Bryophytes are a species-rich group in Britain and Ireland and one which includes numerous species which are rare in mainland Europe. They are attractive plants and some of them play a major ecological role in the environment. This two-volume publication replaces the earlier, three-volume Atlas (1991–94), updating it with the results of 20 years' further fieldwork by members of the British Bryological Society. This has resulted in the discovery of 59 new species and increased the number of records on which the maps are based from 770,000 to 2.83 million. The hectad (10 × 10 km square) maps reveal dramatic changes in the distribution of some species since 1990. Each map is accompanied by a detailed text covering habitat, reproductive biology, significant range changes, taxonomic or recording problems and world distribution. The altitudinal distribution of most species in Britain is illustrated by a novel diagram, and the species accounts are accompanied by numerous habitat photographs. The introductory chapters describe the history of the BBS recording scheme, highlighting the effect of technological changes since 1990, and map environmental factors relevant to the interpretation of the maps. A new analysis of records identifies recent changes in response to drivers such as air pollution, land-use and climate change.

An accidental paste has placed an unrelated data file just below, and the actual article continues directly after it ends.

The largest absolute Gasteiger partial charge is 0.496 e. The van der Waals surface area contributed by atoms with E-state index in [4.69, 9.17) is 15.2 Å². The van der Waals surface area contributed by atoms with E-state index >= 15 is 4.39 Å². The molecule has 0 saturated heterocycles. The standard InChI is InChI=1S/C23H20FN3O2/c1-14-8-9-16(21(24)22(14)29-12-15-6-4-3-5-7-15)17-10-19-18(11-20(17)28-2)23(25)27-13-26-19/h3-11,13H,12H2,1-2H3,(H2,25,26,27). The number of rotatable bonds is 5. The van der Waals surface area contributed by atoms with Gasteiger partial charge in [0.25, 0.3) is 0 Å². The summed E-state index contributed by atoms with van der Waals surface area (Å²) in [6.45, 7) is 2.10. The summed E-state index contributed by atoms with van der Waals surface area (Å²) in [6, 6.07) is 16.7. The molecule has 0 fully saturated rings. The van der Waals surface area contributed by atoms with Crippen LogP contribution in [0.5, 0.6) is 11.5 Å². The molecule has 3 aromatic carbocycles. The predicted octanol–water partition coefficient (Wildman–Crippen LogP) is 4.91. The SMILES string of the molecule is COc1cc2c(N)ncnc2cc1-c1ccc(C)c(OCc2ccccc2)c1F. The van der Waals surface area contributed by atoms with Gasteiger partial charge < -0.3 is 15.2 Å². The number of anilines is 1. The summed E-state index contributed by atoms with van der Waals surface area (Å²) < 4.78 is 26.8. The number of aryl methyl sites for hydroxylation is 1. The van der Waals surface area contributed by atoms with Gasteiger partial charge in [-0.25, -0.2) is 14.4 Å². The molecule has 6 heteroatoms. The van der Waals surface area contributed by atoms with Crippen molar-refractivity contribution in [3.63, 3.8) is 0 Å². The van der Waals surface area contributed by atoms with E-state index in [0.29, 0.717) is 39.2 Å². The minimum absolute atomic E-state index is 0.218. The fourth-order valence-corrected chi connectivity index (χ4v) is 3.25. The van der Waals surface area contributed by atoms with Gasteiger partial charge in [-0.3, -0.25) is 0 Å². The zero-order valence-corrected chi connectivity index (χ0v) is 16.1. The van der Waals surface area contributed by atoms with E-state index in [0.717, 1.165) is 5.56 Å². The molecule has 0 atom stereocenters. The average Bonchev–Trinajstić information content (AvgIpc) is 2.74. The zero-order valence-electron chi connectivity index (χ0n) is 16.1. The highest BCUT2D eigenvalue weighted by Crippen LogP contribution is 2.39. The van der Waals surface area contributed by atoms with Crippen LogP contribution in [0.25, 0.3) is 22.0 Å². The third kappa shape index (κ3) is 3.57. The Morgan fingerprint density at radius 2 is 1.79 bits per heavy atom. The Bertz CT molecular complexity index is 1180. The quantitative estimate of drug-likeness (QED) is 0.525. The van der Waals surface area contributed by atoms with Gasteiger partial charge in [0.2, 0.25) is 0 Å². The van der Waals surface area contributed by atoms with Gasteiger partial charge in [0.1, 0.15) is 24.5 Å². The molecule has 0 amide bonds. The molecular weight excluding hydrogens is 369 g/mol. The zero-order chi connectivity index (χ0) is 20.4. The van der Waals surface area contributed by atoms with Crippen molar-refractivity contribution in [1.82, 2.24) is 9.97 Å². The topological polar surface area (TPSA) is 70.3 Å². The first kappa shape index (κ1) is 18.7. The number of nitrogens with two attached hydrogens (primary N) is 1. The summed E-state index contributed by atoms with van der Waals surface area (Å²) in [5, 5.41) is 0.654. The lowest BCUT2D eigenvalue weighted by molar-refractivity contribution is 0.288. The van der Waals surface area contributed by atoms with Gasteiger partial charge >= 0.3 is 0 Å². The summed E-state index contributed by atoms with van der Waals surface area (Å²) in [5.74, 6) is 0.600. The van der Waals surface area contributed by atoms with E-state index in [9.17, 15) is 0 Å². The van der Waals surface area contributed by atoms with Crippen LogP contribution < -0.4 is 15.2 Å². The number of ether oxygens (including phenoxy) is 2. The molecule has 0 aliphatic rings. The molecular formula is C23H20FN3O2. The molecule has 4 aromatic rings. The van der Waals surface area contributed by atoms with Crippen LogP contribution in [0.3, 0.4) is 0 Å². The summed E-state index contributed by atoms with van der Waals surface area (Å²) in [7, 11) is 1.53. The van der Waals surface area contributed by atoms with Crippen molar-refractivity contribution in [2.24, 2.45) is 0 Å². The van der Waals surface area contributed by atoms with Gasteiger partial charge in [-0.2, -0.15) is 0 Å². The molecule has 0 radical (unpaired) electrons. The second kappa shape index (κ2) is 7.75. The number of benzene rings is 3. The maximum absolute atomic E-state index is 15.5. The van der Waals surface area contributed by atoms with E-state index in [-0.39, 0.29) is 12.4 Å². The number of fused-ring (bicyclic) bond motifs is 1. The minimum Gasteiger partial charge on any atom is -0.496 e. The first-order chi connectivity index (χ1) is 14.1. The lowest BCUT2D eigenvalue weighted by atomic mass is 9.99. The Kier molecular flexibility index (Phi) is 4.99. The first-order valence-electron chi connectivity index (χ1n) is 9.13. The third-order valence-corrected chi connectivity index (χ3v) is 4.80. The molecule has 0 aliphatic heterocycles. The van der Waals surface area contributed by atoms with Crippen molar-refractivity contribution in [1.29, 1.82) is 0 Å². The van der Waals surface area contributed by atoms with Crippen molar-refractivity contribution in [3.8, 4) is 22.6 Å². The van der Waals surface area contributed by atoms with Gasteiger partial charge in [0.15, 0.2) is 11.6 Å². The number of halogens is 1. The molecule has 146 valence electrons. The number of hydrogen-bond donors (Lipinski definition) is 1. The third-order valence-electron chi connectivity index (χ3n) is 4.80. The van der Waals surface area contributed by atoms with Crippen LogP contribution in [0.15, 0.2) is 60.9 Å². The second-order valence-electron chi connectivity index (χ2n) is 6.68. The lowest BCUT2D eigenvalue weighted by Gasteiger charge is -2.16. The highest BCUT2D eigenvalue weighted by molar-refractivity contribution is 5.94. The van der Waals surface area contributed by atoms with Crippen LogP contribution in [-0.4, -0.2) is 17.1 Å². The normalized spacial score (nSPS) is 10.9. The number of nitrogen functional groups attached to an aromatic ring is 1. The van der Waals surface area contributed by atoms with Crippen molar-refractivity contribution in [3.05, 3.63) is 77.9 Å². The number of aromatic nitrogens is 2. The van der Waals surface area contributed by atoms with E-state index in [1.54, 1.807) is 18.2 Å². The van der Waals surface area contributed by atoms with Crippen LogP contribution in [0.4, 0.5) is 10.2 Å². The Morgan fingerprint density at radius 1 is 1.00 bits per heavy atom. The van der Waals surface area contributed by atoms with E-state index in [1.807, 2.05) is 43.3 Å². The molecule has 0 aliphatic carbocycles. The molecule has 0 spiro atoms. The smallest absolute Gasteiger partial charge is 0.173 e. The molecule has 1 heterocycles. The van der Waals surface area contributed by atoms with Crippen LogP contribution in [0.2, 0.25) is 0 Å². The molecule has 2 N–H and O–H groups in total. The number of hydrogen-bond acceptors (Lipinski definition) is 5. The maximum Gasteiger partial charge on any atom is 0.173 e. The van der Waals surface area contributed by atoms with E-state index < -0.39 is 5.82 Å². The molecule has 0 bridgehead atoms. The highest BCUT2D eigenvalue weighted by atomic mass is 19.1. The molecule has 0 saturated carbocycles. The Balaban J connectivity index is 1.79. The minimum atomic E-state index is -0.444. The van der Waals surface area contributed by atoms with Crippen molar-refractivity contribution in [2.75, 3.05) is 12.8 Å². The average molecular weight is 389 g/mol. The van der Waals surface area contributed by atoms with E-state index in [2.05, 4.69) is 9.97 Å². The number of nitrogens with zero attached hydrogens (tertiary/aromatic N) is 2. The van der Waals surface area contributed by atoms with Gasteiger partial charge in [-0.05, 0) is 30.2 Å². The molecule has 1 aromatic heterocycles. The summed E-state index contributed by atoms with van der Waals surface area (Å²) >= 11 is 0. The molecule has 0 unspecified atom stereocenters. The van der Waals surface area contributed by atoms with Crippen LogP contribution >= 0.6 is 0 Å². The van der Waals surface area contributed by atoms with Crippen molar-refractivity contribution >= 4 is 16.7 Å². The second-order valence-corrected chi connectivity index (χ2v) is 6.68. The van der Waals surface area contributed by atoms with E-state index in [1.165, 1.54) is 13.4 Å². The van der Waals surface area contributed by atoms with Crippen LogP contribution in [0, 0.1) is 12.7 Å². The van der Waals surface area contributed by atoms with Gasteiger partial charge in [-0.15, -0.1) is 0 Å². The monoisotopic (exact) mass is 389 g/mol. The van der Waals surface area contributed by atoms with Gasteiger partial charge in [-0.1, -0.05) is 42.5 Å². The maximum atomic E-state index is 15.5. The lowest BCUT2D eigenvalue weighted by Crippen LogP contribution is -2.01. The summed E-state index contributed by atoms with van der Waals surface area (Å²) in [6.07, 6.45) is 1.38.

In his Foreword, Professor John Birks describes these volumes as "a truly magnificent achievement" and "a major contribution not only to British and Irish botanical literature but also to international botanical literature".